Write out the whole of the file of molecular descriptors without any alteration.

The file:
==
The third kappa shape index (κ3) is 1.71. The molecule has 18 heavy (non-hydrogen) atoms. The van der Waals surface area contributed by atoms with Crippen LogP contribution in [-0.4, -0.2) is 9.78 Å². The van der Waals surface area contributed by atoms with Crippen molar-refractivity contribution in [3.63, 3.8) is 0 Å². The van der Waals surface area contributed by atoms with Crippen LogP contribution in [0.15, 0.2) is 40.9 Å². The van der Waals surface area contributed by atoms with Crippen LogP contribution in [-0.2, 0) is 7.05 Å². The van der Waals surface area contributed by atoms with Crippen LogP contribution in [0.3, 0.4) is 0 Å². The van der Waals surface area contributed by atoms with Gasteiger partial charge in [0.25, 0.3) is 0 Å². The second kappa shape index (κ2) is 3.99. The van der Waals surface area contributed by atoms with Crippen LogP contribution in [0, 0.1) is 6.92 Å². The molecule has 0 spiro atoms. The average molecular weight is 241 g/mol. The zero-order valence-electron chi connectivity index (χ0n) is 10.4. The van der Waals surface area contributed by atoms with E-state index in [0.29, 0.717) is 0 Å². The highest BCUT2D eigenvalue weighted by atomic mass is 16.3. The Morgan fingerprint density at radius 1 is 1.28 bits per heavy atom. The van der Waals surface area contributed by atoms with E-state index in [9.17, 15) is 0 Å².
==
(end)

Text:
The third kappa shape index (κ3) is 1.71. The molecule has 18 heavy (non-hydrogen) atoms. The van der Waals surface area contributed by atoms with Crippen LogP contribution in [-0.4, -0.2) is 9.78 Å². The van der Waals surface area contributed by atoms with Crippen molar-refractivity contribution in [3.63, 3.8) is 0 Å². The van der Waals surface area contributed by atoms with Crippen LogP contribution in [0.15, 0.2) is 40.9 Å². The van der Waals surface area contributed by atoms with Crippen LogP contribution in [-0.2, 0) is 7.05 Å². The van der Waals surface area contributed by atoms with Crippen LogP contribution in [0.3, 0.4) is 0 Å². The van der Waals surface area contributed by atoms with Gasteiger partial charge in [0.25, 0.3) is 0 Å². The second kappa shape index (κ2) is 3.99. The van der Waals surface area contributed by atoms with Crippen LogP contribution in [0, 0.1) is 6.92 Å². The molecule has 0 spiro atoms. The average molecular weight is 241 g/mol. The zero-order valence-electron chi connectivity index (χ0n) is 10.4. The van der Waals surface area contributed by atoms with E-state index in [0.29, 0.717) is 0 Å². The highest BCUT2D eigenvalue weighted by atomic mass is 16.3. The Morgan fingerprint density at radius 1 is 1.28 bits per heavy atom. The van der Waals surface area contributed by atoms with E-state index in [9.17, 15) is 0 Å².